Paper Bags Not Environmentally Friendly
A staple of supermarkets across the pond, paper bags have recently made a resurgence in the UK with companies like Morrisons introducing them as an environmentally-friendly alternative to single-use plastic shopping bags. Their rising use is no surprise as eco-friendly packaging has been a key issue for most manufacturers and bags have provided the perfect solution…or so it seems.
The truth, however, is not as simple. In reality, paper bags are far from environmentally-friendly, or at least far from being as environmentally-friendly as they are portrayed to be. Let’s take a more in-depth look at why exactly that’s the case.
Manufacturing Paper Bags Is Inefficient
The big myth around paper bags being environmentally-friendly stems from the fact that they are bio-degradable which is a feature often associated with eco-friendly products and goods. However, once you look beyond degradability, you begin to get an entirely different view of paper bags, especially when you look at the high rates of carbon emissions that their manufacturing generates.
Paper bags, as you would assume, are made from trees which makes them both easy to recycle and a renewable and sustainable resource. All sounds environmentally-friendly so far, right? Wrong. You might be surprised to find out that it is actually more energy-efficient to create single-use plastic shopping bags then it is to complete the entire process of turning trees into paper bags. Manufacturing paper bags is so inefficient that a 2011 assessment by the Environmental Agency found that you would need to use a paper bag a minimum of three times for it to have the same carbon footprint and environmental impact as a single use plastic bag.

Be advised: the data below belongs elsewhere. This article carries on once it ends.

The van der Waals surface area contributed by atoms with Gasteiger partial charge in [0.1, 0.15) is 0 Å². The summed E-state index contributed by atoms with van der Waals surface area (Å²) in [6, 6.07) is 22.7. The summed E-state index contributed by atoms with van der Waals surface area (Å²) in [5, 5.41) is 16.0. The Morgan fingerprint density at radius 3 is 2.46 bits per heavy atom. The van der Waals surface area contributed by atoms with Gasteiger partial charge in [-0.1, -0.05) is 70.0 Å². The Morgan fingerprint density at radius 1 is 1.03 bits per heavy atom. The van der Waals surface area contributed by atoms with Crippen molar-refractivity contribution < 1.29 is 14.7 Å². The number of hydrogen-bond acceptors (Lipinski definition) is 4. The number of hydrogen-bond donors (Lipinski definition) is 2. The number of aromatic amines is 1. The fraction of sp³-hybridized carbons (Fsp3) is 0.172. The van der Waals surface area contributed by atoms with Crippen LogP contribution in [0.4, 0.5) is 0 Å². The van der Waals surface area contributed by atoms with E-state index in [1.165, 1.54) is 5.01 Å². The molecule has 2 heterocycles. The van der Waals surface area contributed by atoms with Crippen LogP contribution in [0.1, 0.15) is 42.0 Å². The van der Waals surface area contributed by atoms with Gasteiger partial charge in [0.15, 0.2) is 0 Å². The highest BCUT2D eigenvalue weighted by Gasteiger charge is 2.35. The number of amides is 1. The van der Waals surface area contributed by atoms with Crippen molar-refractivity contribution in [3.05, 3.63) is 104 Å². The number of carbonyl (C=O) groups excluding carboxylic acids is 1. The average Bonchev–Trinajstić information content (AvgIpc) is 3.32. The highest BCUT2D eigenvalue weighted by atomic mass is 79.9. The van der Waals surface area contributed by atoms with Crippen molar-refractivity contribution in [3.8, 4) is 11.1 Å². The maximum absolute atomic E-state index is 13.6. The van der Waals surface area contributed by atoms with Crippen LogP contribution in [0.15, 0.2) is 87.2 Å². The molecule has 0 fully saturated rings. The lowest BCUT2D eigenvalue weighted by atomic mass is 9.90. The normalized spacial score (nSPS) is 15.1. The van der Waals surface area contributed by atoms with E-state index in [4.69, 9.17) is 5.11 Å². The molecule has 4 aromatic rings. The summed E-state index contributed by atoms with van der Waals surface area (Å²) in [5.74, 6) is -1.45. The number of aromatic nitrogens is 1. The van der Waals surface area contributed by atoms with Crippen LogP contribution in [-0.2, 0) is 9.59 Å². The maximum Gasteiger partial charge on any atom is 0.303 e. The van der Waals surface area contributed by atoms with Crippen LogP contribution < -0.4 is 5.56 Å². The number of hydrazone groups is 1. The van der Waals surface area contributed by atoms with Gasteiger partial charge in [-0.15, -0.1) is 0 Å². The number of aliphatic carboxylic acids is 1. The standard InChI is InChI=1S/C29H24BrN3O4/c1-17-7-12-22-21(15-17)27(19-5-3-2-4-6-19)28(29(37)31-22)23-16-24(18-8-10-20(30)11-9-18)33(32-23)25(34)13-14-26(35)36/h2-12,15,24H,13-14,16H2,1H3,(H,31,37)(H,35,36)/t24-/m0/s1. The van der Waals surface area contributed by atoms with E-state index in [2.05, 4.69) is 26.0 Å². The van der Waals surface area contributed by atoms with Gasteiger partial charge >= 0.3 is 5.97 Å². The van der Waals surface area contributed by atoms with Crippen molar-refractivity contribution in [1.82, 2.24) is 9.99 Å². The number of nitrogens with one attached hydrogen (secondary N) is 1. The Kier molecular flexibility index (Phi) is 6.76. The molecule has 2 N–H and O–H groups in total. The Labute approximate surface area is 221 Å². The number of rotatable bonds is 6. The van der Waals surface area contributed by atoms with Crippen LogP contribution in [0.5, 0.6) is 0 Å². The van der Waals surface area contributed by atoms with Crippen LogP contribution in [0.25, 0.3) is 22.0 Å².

Paper Bags vs Plastic Bags
And it only gets worse for paper bags when you start to consider their durability and likely period of use in comparison to the more robust and waterproof plastic bags, that are often far more likely to be used multiple times. Even recycling paper bags does little to make them more environmentally-friendly.
The superiority of plastic bags over paper bags, when it comes to eco-friendliness at least, is further strengthened by findings published in a 2011 paper by the Northern Ireland Assembly. The findings state that manufacturing a plastic bag uses over four times less energy than manufacturing a paper bag.
But it’s not all bad news for paper bags, as they are still far more environmentally-friendly than the cotton bags currently loved by those looking to make a positive change in their consumer habits. Sadly, these cotton bags and totes require over 100 uses to even become carbon neutral.